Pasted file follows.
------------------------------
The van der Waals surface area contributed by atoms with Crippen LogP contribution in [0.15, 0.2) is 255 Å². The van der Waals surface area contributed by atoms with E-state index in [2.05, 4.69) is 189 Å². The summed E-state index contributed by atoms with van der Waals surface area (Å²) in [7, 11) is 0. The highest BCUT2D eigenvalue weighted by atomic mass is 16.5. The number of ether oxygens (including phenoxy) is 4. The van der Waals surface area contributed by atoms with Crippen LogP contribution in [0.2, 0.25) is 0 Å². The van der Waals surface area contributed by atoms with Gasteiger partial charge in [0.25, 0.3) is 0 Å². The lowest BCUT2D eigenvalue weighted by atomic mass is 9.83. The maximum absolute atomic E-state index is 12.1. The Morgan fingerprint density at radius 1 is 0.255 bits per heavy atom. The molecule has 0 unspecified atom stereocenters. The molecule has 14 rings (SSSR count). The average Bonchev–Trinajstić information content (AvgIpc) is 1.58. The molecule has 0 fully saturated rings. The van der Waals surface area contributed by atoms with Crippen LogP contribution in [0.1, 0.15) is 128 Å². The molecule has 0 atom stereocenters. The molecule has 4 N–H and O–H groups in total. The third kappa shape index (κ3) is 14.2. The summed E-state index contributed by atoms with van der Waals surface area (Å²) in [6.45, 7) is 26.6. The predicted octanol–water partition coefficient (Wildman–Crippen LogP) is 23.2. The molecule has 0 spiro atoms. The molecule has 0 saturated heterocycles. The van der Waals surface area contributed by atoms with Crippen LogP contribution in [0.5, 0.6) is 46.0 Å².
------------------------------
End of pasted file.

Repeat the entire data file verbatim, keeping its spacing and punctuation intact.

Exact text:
The van der Waals surface area contributed by atoms with Crippen LogP contribution in [0.15, 0.2) is 255 Å². The van der Waals surface area contributed by atoms with E-state index in [2.05, 4.69) is 189 Å². The summed E-state index contributed by atoms with van der Waals surface area (Å²) in [7, 11) is 0. The highest BCUT2D eigenvalue weighted by atomic mass is 16.5. The number of ether oxygens (including phenoxy) is 4. The van der Waals surface area contributed by atoms with Crippen LogP contribution in [0.2, 0.25) is 0 Å². The van der Waals surface area contributed by atoms with Gasteiger partial charge in [0.25, 0.3) is 0 Å². The lowest BCUT2D eigenvalue weighted by atomic mass is 9.83. The maximum absolute atomic E-state index is 12.1. The Morgan fingerprint density at radius 1 is 0.255 bits per heavy atom. The molecule has 0 unspecified atom stereocenters. The molecule has 14 rings (SSSR count). The average Bonchev–Trinajstić information content (AvgIpc) is 1.58. The molecule has 0 fully saturated rings. The van der Waals surface area contributed by atoms with Crippen LogP contribution in [0.1, 0.15) is 128 Å². The molecule has 0 atom stereocenters. The molecule has 4 N–H and O–H groups in total. The third kappa shape index (κ3) is 14.2. The summed E-state index contributed by atoms with van der Waals surface area (Å²) in [6.45, 7) is 26.6. The predicted octanol–water partition coefficient (Wildman–Crippen LogP) is 23.2. The molecule has 0 spiro atoms. The molecule has 0 saturated heterocycles. The van der Waals surface area contributed by atoms with Crippen LogP contribution in [0.5, 0.6) is 46.0 Å².